Have you ever secretly thought “Why does Maggie do the things that she does? Why doesn’t she contribute to society and just get a real job?! Why does she flutter around from place to place? WHAT IS SHE ACTUALLY DOING WITH HER LIFE?!”
I’ve heard variants of these questions and jokes made about the sentiments time and time again. And then I realized it’s because I have never actually sat down and explained why I do the things I do.
Because talking about a calling is scary.
Callings are scary for a number of reasons. In the back of my head, there’s a little voice asking if I’m actually sincere, or am I just masking my own secret intentions with the idea of providence? Is this really my calling or will something else come up? Will people judge me for being so young and truly believing that I already have a path carved out for me? Are people mad at me that that path is still a little fuzzy and vague? Am I too _____ (young, inexperienced, naive, fill in the blank)?
Callings are also scary because they are a profession of faith, and an identity within that.
I recently had a trusted family friend-turned-mentor explain that a calling is where you pair your natural, God-given gifts with the faith that He will provide and put you into the right situation. A calling is allowing yourself to be medium in whatever you do, affecting the people that need to be served in the way that is most needed. A calling is truly a leap of faith.
So why do I believe that international teaching is my next step off the ledge? And why teaching? And why abroad? Because (as you may know) I’m not actually studying to be a teacher in the states, and my actual degree will be in International Affairs and French.
Teaching abroad means everything to me. It’s getting to interact with children, being a positive influence in their life, using my experiences to help guide them, encouraging them, making them feel loved, important, and smart. Teachers and mentors get a unique opportunity to pick up the discouraged, build confidence in the shy ones, love the overlooked and everyone in between.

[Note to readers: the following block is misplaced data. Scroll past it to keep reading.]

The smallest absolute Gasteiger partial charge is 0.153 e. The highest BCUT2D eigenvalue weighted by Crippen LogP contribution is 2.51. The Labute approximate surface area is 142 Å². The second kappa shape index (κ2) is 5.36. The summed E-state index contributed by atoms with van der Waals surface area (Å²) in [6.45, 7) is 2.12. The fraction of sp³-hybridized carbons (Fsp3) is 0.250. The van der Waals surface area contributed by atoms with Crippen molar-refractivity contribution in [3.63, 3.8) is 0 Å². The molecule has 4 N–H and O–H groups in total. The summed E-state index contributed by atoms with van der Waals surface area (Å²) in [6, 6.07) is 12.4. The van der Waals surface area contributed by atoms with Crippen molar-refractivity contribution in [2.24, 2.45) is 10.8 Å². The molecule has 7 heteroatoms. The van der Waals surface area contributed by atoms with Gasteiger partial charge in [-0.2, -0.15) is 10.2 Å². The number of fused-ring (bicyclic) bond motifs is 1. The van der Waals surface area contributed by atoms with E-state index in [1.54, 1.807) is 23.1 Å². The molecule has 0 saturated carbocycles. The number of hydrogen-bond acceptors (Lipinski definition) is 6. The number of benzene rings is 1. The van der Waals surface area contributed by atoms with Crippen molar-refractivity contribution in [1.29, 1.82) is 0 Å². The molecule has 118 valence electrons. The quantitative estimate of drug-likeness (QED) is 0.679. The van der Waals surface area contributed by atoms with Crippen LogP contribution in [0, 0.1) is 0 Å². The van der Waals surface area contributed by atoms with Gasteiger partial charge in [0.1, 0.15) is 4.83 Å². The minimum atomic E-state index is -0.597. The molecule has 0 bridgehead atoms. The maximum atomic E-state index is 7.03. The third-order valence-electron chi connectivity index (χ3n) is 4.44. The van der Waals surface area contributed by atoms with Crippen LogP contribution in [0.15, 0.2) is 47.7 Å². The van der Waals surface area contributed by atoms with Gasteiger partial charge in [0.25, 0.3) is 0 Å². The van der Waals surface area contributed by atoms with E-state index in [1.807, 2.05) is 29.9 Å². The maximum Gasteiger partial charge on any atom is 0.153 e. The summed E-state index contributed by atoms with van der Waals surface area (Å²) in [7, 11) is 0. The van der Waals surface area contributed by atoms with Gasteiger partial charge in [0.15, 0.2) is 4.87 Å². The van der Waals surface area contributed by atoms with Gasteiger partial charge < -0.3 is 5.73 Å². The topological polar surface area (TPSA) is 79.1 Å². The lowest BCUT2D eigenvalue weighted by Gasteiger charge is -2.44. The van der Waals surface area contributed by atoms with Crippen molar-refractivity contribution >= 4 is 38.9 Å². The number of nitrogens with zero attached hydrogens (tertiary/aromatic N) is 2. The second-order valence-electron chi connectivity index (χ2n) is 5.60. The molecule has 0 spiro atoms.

I also get to interact with different cultures, sharpening my tools of the trade. I learn how to be a better listener, communicator, and less ignorant. Learning how to be a friend to someone within another culture, balancing learning and unlearning all that you know with all that they know, is a real challenge but true gift. This is something I will use throughout my entire career, whatever that may be!
I also get to be a bridge-builder; connecting kids with education, cultures between cultures, weaving God’s kingdom.
I would like to share a story about a very special student of mine in Haiti. His name is Emmanuel and he is twelve years old. He’s a typical tween boy; he likes to hang around with his friends, he likes to tease the girls, he likes to play. In English camp, Emmanuel was also a very bright student; he was in our intermediate group, so what he learned of English, he learned rapidly. I noticed very on into the summer that he was whip-smart, listening to everything that was said, constantly watching. Emmanuel also hated me at first. He would speak out in class or if I saw him in the village, he would make sure I’d say hi before he’d roll his eyes and walk away. I had a friend speak to him and he was immediately apologetic and sheepish. From then on, he listened to me, cautiously though (knowing I wasn’t one to be pushed). By the end of the summer, he (in typical tween boy fashion) had a friend give me a note asking me to be his godmother for the graduation ceremony ((it basically doesn’t mean much but having him ask me meant the world)). And before I left, he proudly used his best handwriting and all of his new English vocab to write a thank-you note. It was more than the education he received; we have a friendship and a mutually-respecting relationship. Emmanuel will always secretively-not-so-secretively be one of my favorite parts about last summer.
I can’t wait to make this step of faith, meeting new students, seeing God provide. I’ll keep you all in touch as this process continues.
Emmanuel and I